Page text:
Tennis and Pickleball Courts of the Salish Sea

A brief survey of 10 boater friendly tennis/pickleball courts in the Salish Sea

Some time ago Pacific Yachting published an article entitled “The Golf Islands” and detailed boater friendly golfing destinations in our BC cruising area. Now it’s time to cover tennis and its upstart offspring, pickleball. Here are a few locations discovered over the years. All are located within the coastal cruising areas popular with West Coast boaters and all have something different to offer. For the most part, unlike golf, no fees are involved. If we have missed a few gems, we’d love to hear about them.




If staying at Port Sidney Marina, it is just a short walking distance to the courts at Iroquois Park, adjacent to the San Juan ferry terminal (unfortunately shut down, at least until 2030). The Sidney Parks Department maintains two courts here. Pickleball lines have been superimposed on one of the courts, but the tennis net is a permanent fixture so pickleball players have to adjust accordingly. However, just yards away there is a multipurpose court, mostly used for basketball, which has pickleball lines with net and posts available. This equipment is housed in a piece of black piping attached to the fence. During busy periods, players are requested to limit playing time to 45 minutes.

Sidney Parks has one more dedicated tennis court at Resthaven by the Sea. It is, like the other Sidney courts, well maintained and is right next to Resthaven Park. Signage says that play should be reduced to one set if others are waiting. No pickleball is available here. If moored at Van Isle Marina, it’s just a five-minute walk. This marina has other advantages. It offers complimentary bikes and is close to the government dock in Tsehum Harbour where, in season, fresh BC prawns may be purchased.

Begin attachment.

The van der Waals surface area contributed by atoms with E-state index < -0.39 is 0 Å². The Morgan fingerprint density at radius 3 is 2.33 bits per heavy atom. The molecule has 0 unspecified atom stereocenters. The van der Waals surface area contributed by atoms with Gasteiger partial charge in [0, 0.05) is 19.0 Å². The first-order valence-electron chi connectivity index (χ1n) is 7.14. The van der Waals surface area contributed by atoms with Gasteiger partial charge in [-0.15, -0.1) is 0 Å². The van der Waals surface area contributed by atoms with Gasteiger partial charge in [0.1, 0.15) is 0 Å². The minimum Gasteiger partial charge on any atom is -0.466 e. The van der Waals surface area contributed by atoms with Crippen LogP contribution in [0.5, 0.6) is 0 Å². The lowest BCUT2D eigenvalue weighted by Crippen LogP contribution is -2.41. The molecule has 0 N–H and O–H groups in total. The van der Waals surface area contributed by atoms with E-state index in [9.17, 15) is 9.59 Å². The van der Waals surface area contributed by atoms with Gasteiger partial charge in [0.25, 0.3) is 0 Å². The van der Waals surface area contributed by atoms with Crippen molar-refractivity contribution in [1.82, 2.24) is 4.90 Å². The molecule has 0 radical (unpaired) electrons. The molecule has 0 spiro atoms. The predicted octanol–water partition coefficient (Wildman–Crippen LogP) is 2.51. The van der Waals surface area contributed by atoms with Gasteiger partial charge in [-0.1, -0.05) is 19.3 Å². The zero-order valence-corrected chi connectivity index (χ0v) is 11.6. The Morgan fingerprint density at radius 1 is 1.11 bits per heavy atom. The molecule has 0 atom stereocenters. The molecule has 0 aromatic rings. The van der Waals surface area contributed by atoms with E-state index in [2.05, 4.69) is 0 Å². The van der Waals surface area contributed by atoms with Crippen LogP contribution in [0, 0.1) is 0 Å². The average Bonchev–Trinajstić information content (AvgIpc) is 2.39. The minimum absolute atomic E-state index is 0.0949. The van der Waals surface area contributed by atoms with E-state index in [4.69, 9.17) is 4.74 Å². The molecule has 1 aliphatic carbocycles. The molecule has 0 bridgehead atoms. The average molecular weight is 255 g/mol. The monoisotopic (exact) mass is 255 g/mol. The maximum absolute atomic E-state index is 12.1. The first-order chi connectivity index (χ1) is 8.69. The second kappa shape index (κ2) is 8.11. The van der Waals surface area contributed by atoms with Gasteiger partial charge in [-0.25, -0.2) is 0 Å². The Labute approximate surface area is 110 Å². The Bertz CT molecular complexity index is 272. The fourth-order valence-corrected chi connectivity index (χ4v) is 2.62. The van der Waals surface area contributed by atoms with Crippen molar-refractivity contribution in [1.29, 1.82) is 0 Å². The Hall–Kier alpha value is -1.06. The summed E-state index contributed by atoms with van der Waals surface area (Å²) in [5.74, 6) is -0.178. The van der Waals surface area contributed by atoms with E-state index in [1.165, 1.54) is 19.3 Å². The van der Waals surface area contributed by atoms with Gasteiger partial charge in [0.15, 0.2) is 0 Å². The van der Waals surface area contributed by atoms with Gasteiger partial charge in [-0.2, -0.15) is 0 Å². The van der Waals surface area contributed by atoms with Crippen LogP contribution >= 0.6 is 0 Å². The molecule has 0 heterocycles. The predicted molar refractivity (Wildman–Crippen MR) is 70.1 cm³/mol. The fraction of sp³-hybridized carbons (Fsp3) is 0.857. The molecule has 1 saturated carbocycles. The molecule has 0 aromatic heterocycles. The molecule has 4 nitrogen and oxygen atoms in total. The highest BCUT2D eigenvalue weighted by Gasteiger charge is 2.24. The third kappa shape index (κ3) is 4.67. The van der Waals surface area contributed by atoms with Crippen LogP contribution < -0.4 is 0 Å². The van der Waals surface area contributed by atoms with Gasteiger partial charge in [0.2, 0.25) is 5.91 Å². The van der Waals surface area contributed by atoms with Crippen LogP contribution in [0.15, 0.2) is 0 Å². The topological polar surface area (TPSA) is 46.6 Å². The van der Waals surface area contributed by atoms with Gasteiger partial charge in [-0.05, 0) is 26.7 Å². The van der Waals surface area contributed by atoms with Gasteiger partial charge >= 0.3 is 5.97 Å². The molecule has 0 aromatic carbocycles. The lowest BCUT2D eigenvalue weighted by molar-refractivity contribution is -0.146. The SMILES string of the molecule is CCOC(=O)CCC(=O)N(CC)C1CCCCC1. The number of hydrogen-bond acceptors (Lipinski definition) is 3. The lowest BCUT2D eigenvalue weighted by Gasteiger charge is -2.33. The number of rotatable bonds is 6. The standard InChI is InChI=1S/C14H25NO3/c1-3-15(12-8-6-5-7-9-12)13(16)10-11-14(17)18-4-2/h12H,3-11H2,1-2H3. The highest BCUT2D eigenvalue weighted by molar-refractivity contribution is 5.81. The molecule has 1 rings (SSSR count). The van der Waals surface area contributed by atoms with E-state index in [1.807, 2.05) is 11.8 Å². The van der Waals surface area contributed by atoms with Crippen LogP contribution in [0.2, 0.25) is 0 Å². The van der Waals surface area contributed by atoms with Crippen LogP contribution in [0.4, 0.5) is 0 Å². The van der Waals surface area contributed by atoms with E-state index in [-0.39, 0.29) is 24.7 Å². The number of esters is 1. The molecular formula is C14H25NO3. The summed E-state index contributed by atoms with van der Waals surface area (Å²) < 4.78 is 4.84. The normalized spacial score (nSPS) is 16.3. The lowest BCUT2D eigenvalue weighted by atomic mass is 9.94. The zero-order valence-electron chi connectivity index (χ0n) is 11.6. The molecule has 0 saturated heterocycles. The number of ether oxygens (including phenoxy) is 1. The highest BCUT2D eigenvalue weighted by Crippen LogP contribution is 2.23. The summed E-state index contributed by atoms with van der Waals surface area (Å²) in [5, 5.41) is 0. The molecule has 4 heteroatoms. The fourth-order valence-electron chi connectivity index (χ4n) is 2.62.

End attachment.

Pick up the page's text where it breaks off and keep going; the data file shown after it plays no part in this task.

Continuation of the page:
Mayne Island

Two nicely appointed courts on Felix Jack Road are only 1.5 kilometres from the CRD docks at Miners Bay, in Active Pass. Moorage here is free for two hours, otherwise it’s .50 cents a foot for longer daytime periods and $1 a foot for overnighting. The docks here have been recently reconfigured to mitigate the wash and wake of the ferries. The courts host tennis and pickleball. There are specific times allocated to club play and public play of both sports. Check out for all details. Like most places, club players often welcome new blood. If walking back to Miners Bay via Fernhill Road, the Mayne Island Brewing Company will soon appear on your left. Here, you might just be on the receiving end of the shot of the day!


The new Anson Road CRD docks in Horton Bay, offer a more tranquil overnight stay, but are more distant. However it’s always possible to work your way to Felix Jack Road by way of the ubiquitous car stops that have been put in place on the Gulf Islands to help folks without transport to get around. The fine Mayne Island courts, costing well over $100,000 to put in place, were the result of a decade of fundraising by a dedicated group of Mayne Islanders.









North Pender Island

The court at Port Browning is no more, having been transformed into a small RV parking area. However, if tied up at Browning or Otter Bay, you can always car stop to a couple of great tennis/pickleball courts near Magic Lake on North Pender Island. There is drop-in tennis here on Monday, Wednesday and Friday mornings and there is drop in pickleball on Tuesday, Thursday and Sunday mornings. Cost is $3 a day for visitors. See the website, for more information.

If you do drop in, you will be most welcome and will be guaranteed a good time as long as you are willing to slug it out with the rest.


South Pender Island

Poet’s Cove Marina’s recently resurfaced tennis court is the only marina tennis court on the island. There is no pickleball court, but paddles and balls can be borrowed for improvised games on the tennis court. Playing is free of charge for guests staying at the marina. Close by, within the marina complex, you will find two swimming pools, providing the perfect tonic for weary limbs. And speaking of tonic, it’s all downhill to the bar.